Although the Solartaxi sounds like a contraption from a 19th century Jules Verne novel, it is entirely modern: The Solartaxi will be the first completely solar-powered car to drive around the world. It’s the creation of Louis Palmer, a Swiss educator and adventurer whose goal is not to make it in 80 days, but to raise awareness that global warming can be stopped and that solutions exist to lower greenhouse gas emissions .
The Solartaxi would have once been science fiction. It looks like a low-riding, sawed-off sports car towing an oversized airfoil. But the trailer actually carries the solar panels that power the car. That’s right; the car is exclusively solar electric--as in, no gas. That should sound fantastic to Americans now pumping $3.80-a-gallon fossil fuels into their tanks.
The Solartaxi began its journey at the Sustainable Energy Forum in Lucerne, Switzerland on July 3, 2007. Since then, it’s crossed the Middle East, India, Indonesia, Bali, and Australia. It’s currently zipping through the American Heartland and will end its North American trek in Montreal in September. You can track its route on solartaxi.com. It could be that the solar taxi will be quietly crossing your path. That’s another advantage of solar-electric power—no noise pollution.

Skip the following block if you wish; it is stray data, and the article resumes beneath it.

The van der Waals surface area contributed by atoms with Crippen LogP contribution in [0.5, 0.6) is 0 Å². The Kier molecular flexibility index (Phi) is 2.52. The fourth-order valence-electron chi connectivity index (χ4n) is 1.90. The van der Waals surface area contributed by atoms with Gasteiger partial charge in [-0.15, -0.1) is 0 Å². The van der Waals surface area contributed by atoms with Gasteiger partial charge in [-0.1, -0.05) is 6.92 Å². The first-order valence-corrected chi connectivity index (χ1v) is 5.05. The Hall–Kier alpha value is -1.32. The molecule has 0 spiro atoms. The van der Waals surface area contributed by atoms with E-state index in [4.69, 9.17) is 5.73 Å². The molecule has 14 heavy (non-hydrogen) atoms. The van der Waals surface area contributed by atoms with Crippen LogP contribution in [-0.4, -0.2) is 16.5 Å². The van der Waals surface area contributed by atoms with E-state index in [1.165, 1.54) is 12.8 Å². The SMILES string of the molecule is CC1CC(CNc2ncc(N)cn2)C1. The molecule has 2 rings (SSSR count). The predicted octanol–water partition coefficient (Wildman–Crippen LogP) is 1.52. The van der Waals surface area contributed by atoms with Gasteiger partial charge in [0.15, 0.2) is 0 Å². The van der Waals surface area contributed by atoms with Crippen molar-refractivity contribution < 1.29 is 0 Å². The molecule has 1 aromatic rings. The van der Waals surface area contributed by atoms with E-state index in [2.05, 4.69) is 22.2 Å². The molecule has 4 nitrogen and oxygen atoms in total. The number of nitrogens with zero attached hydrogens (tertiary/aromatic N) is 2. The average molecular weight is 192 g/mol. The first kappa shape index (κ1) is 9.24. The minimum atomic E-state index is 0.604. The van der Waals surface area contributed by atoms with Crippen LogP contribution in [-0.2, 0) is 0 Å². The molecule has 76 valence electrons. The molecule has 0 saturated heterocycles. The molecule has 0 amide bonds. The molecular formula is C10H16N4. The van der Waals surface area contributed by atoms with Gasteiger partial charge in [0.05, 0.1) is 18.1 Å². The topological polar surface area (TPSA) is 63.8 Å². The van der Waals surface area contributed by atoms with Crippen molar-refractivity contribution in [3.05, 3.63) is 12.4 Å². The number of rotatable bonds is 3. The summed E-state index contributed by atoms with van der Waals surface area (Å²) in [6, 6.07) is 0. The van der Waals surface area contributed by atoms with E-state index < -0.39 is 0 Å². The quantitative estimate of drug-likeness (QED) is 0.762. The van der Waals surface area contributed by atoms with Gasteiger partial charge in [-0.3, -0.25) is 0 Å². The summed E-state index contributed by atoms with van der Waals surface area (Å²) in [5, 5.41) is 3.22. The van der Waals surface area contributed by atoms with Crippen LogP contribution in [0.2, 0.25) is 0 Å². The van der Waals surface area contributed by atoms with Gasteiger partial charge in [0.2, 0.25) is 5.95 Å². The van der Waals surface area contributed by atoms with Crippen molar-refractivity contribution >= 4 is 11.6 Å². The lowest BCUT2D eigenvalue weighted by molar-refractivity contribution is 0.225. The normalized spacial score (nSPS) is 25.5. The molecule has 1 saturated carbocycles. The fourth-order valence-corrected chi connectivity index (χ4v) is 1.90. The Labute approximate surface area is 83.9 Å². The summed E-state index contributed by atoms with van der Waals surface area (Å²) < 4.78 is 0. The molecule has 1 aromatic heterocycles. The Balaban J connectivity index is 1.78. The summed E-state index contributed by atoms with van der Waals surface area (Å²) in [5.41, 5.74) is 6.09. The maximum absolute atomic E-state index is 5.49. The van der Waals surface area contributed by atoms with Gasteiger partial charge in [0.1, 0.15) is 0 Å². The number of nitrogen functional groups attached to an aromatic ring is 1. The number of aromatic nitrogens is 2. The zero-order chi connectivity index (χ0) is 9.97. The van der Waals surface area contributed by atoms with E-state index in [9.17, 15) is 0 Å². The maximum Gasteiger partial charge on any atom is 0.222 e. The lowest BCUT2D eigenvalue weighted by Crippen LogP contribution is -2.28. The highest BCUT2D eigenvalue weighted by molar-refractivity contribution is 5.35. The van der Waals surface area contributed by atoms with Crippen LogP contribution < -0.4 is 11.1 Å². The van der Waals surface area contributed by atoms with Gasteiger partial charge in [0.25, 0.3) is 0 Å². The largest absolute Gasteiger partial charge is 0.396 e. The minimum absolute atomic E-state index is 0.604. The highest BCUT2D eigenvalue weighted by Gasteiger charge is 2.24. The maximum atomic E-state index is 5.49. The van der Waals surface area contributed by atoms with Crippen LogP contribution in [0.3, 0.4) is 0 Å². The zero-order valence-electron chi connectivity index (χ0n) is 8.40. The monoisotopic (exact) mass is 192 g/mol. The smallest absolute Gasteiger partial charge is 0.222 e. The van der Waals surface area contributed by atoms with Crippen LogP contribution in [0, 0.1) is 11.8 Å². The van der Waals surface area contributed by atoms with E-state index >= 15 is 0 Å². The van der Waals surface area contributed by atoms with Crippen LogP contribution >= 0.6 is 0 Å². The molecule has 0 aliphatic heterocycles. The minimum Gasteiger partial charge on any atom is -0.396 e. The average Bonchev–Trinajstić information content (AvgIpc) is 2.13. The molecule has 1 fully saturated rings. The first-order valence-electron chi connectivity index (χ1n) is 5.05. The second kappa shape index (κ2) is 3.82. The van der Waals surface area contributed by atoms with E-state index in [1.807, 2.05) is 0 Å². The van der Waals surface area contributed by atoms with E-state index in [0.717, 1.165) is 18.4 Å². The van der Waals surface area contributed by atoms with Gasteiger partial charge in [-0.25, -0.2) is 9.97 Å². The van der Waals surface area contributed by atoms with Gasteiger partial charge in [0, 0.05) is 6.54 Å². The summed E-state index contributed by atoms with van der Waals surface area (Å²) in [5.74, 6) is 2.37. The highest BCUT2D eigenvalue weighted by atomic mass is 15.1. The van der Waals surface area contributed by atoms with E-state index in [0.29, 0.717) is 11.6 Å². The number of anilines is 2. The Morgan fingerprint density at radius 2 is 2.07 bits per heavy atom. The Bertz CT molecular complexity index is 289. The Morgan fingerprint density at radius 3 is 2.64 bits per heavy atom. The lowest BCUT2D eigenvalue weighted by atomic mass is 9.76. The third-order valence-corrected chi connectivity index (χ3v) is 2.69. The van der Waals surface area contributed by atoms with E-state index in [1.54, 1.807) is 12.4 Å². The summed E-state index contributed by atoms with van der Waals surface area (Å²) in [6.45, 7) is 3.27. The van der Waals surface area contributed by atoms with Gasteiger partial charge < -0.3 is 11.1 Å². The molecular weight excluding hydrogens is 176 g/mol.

The Solartaxi is powered by a new ZEBRA battery fueled by the highly efficient solar cells that trail the vehicle. The car can hit a top speed of 56 mph and the panels provide enough juice for it to travel 62 miles a day. But the taxi can cruise up to 250 miles per day without recharging. Additional energy is stored in the battery by plugging the car into a standard electrical outlet. To maintain its solar self-propelled standard, the Solartaxi team has installed solar panels on the roof of one of its sponsors, Swisscom. Any energy going into the taxi is theoretically being added to the grid in Switzerland.
One can follow the Solartaxi’s quest on its website. Solartaxi.com offers a progress-tracking map, a traditional blog, and a video blog. The humor that colors the writing and video is a real bonus. There’s no chance these clips will be confused with the slide shows you were subjected to in fifth grade science class.
As of today, the car’s condition is listed as “needs some love.” It shouldn’t be too hard to help the Solartaxi team out with that one.